Monday, June 20, 2011

Game of Thrones Finale - Important Questions

For the fans of the show, I have compiled three very important questions the audience should be wondering going into next season (that is, if you find yourself not compulsively reading the books already).
  1. Assuming Daenerys rides one dragon (probably the large black Drogon), who will be the riders of the other 2 dragons? 
  2. Now that Ned Stark is dead, how can Jon Snow possibly learn who his mother is? There is one person in the world that was there with Ned when he brought Jon back, a simple Hedge-knight that has remained nameless in the show - though it may be easier to work out than you think (see below).
  3. What kind of power is Bran developing? 

Though I have read the first four books, these questions are still barely touched upon. If you want some potential spoilers (based solely on my theories) please read on.

(1) I think the answer to number 1 has to deal with Daenerys eventual crossing of the narrow sea and claim on the Iron throne, and also how it coincides with the ominous threat from the North. Though many will say "Jorah" is an obvious choice to ride one dragon, I think that there may be other characters, like Jon Snow, who might have a greater chance due to his character being removed from the "Game of Thrones" plots that plague the South.

(2) I feel like Jon Snow's lineage is a bit easier to work out with just the information we have gathered from the show. We all know that Ned Stark was honor-bound to a fault (he got his head removed), so it seems highly implausible that he would sire a bastard so close after marrying his beautiful wife, Catelyn Stark.

However, much has been said about just how much Jon resembles his father (more so than any of his true-born children), so there must be at the very least a close relationship. Ned's brother Brandon was killed by the mad King Aerys, which left his sister Lyanna. We know Lyanna was captured and raped by the dragon knight Rhaegar Targaryen, and that Robert Boratheon was betrothed to her and in his rage slew Rhaegar while Ned freed his sister. Upon finding his sister, she utters the famous line, "promise me" and dies - then after the war Ned returns with a bastard boy and claims him as his own.

"Promise me" takes on more weight when we realize that what Ned could have promised to adopt him as his own, since he and his sister knew that if the child had the blood of a Targaryen, King Robert would want him dead. If this is the origin of Jon Snow, he would have the ancestral kingly blood of the "First Men" from the Starks, and be the true heir to the iron throne by having the fiery "Dragon's Blood" of the Targaryens. In short, Jon Snow, the loner bastard, is actually the one true king (like Aragorn from LOTR) , and even has a greater claim to the throne than his young aunt, Danaerys the "Mother of Dragons." He would have the blood of both Ice and Fire, and the series is called, "A Song of Ice and Fire."   I am going to go out on a limb and say he is the most important character...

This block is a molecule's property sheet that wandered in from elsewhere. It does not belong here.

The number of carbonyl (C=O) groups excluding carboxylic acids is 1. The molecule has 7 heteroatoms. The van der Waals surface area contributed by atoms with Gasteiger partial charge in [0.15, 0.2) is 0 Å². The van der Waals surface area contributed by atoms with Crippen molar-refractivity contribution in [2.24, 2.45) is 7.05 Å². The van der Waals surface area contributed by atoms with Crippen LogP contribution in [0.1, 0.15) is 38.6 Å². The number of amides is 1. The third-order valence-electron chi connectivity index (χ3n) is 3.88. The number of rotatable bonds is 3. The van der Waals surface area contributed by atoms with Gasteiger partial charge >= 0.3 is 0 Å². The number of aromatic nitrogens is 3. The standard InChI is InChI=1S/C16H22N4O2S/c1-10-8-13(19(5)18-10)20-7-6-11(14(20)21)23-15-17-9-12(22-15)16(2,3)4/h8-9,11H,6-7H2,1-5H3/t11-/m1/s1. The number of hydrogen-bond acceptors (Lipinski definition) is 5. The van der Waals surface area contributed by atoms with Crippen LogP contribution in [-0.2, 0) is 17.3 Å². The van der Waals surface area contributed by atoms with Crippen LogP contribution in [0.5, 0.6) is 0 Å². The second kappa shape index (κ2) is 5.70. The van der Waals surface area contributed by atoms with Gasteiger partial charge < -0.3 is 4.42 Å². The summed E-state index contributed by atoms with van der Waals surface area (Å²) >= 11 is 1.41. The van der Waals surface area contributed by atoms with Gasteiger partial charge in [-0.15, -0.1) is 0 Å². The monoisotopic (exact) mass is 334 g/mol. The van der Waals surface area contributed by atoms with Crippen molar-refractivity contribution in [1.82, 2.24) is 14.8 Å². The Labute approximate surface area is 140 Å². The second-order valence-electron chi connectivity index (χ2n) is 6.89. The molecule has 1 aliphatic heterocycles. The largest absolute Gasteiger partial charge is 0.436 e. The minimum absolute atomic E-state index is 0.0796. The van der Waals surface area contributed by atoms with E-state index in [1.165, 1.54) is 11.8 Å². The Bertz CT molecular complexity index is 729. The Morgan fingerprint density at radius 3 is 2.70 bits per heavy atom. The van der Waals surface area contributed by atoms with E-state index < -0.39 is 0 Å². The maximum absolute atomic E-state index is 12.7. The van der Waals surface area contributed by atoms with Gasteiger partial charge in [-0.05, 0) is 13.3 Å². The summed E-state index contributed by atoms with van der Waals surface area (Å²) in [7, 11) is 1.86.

(3) With the rebirth of Dragons into the world, the fantastical elements to the story are starting to become more apparent. Bran, the crippled son of Ned Stark, has started having visions of the three-eyed crow. These visions so far have been abstract warnings or direct links to the future, as when he had a dream of seeing his father's ghost before he actually learned the truth from a messenger Raven. It is possible that what Bran could be becoming is sort of the missing-link to the ancient world of the "Children."

A Westerosi Anthropologist's Sketch of the "Children of the Forest"

The "Children" were the indigenous population of Westeros before the coming of the "First Men" from Valerya - who were fleeing a massive calamity only known as "The Doom." The Children were basically half-lings who were extremely gifted in magic, and was the race the carved all the faces in the trees and planted all the "weirwoods," that have mostly been cut down except in the North, where they are prayed at to appease the "Old Gods." The First Men and the Children went to war before coming to a truce; a truce that stated that no more weirwoods would ever be cut down. Oddly, the Children seemed to vanish from Westeros, but rumor has it that they only went into the North, beyond the Wall.

Bran may be able to tap in to the Children's ancient power, becoming a new sort of "Wizard." With the rebirth of Dragons, might we be seeing a rebirth of more traditional forms of magic and archetypes into the world of Westeros as well?

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